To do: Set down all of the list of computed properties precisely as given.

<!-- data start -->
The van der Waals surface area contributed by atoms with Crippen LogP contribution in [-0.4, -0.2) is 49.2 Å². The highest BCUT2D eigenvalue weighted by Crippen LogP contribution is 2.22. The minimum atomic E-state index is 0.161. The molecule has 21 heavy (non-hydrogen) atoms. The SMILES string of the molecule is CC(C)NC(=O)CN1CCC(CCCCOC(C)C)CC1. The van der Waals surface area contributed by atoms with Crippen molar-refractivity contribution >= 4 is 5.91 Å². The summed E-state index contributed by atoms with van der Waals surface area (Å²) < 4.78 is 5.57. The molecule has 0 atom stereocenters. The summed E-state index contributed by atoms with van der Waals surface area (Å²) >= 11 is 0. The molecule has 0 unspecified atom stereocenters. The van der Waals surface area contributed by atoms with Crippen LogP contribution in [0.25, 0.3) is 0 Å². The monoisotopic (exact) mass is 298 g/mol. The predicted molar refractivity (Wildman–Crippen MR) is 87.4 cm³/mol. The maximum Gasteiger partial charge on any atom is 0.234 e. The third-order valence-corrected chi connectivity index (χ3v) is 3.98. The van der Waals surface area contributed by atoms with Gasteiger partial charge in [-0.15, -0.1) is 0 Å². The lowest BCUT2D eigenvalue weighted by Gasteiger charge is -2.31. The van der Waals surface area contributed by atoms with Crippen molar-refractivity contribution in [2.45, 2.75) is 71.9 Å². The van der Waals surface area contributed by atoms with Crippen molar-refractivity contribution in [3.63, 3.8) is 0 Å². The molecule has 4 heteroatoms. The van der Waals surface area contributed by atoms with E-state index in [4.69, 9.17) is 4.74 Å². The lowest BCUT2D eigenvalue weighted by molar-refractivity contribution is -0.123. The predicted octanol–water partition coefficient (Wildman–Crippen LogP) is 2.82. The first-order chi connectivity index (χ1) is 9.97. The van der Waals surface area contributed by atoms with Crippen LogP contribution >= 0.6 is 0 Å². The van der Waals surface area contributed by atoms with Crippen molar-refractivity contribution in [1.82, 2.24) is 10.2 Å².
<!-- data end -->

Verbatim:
The van der Waals surface area contributed by atoms with Crippen LogP contribution in [-0.4, -0.2) is 49.2 Å². The highest BCUT2D eigenvalue weighted by Crippen LogP contribution is 2.22. The minimum atomic E-state index is 0.161. The molecule has 21 heavy (non-hydrogen) atoms. The SMILES string of the molecule is CC(C)NC(=O)CN1CCC(CCCCOC(C)C)CC1. The van der Waals surface area contributed by atoms with Crippen molar-refractivity contribution >= 4 is 5.91 Å². The summed E-state index contributed by atoms with van der Waals surface area (Å²) < 4.78 is 5.57. The molecule has 0 atom stereocenters. The summed E-state index contributed by atoms with van der Waals surface area (Å²) >= 11 is 0. The molecule has 0 unspecified atom stereocenters. The van der Waals surface area contributed by atoms with Crippen LogP contribution in [0.25, 0.3) is 0 Å². The monoisotopic (exact) mass is 298 g/mol. The predicted molar refractivity (Wildman–Crippen MR) is 87.4 cm³/mol. The maximum Gasteiger partial charge on any atom is 0.234 e. The third-order valence-corrected chi connectivity index (χ3v) is 3.98. The van der Waals surface area contributed by atoms with Gasteiger partial charge in [-0.15, -0.1) is 0 Å². The lowest BCUT2D eigenvalue weighted by Gasteiger charge is -2.31. The van der Waals surface area contributed by atoms with Crippen molar-refractivity contribution in [2.45, 2.75) is 71.9 Å². The van der Waals surface area contributed by atoms with Crippen molar-refractivity contribution in [3.63, 3.8) is 0 Å². The molecule has 4 heteroatoms. The van der Waals surface area contributed by atoms with E-state index in [4.69, 9.17) is 4.74 Å². The lowest BCUT2D eigenvalue weighted by molar-refractivity contribution is -0.123. The predicted octanol–water partition coefficient (Wildman–Crippen LogP) is 2.82. The first-order chi connectivity index (χ1) is 9.97. The van der Waals surface area contributed by atoms with Crippen LogP contribution >= 0.6 is 0 Å². The van der Waals surface area contributed by atoms with Crippen molar-refractivity contribution in [1.82, 2.24) is 10.2 Å².